CEC Theses and Dissertations

Date of Award

2010

Document Type

Dissertation

Department

Graduate School of Computer and Information Sciences

Advisor

Steven D Zink

Committee Member

Maxine S Cohen

Committee Member

Yair Levy

Abstract

During the soaring information economy of the last decade, organizations spent large sums of money on the development of Web sites without much knowledge of their performance value. In time, organizations realized that measuring Web site performance to determine value was fundamental. For transactional, e-commerce Business-to-Consumer (B2C) Web sites, this effort is straightforward because value is attached to sales. Measuring performance to determine the value of non-transactional B2C Web sites (i.e., sites that provide information, not sales) is more complex.

This study examined the underexplored subject of evaluating non-transactional Web sites. Performance was defined as outcomes ranging from site visitor attributes to business impacts. Value was defined as the degree to which the site contributed to achieving business objectives.

The resulting qualitative, exploratory study involved 45-60 minute semi-structured interviews conducted with 15 employees from four corporations across diverse industries regarding evaluation of non-transactional sites. Each interview was recorded with participant consent and transcribed.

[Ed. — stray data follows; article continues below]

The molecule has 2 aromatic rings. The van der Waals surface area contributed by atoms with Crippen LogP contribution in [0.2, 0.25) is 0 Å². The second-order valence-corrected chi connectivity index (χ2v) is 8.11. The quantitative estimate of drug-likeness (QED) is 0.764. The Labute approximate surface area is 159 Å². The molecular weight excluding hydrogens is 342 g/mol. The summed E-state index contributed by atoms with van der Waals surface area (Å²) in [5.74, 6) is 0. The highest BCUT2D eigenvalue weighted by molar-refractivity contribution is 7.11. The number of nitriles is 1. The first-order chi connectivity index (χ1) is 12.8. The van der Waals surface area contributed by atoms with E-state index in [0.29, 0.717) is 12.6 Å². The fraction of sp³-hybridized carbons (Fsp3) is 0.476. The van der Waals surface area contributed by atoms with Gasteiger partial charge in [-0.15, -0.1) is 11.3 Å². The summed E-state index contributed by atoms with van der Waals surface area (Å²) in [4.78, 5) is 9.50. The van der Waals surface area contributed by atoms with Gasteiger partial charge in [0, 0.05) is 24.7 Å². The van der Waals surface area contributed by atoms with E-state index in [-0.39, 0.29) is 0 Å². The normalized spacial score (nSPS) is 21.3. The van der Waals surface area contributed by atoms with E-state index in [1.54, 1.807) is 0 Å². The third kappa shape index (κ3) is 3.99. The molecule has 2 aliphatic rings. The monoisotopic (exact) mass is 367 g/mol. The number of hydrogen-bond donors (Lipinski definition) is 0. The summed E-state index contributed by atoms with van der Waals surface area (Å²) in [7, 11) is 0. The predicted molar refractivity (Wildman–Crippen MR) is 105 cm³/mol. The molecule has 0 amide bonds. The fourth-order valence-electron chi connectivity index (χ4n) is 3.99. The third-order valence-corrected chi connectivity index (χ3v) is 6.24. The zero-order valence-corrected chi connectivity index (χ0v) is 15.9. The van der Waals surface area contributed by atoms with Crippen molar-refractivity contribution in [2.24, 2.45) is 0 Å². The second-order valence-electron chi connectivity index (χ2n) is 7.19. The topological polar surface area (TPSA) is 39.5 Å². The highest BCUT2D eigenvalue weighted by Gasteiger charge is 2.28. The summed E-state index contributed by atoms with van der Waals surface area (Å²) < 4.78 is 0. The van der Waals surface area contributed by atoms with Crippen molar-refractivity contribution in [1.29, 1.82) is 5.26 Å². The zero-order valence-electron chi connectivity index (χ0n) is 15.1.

Interview results were aggregated, analyzed, and grouped based on themes and patterns. Logical groupings of participant opinions on topics such as associating Web initiatives to company business strategy, how Web success is defined, comfort with subjective measurement, and value placed on subjective measurement were identified and placed on several continuums.

The study's result is a three phase process to evaluate non-transactional Web sites. Phase one is comprised of four components: 1) identify the company's Web belief system, 2) clarify the company's level of expectation for non-transactional Web sites, 3) determine which viewpoint (business, customer, or both) the company will use to evaluate Web site effectiveness and success, and 4) identify the purpose of evaluating the performance of Web sites. Phase two includes two components: 1) select applicable metrics and 2) collect appropriate data. To supplement Phase two, three tools/guides were developed: 1) expectations/evaluation considerations matrix, 2) sample business viewpoint metrics and 3) sample customer viewpoint metrics. Phase three consists of two components: 1) analyze the data and identify insights and 2) act upon the results. Together, this three phase process and accompanying tools constitute a practical framework for evaluating non-transactional Web sites.

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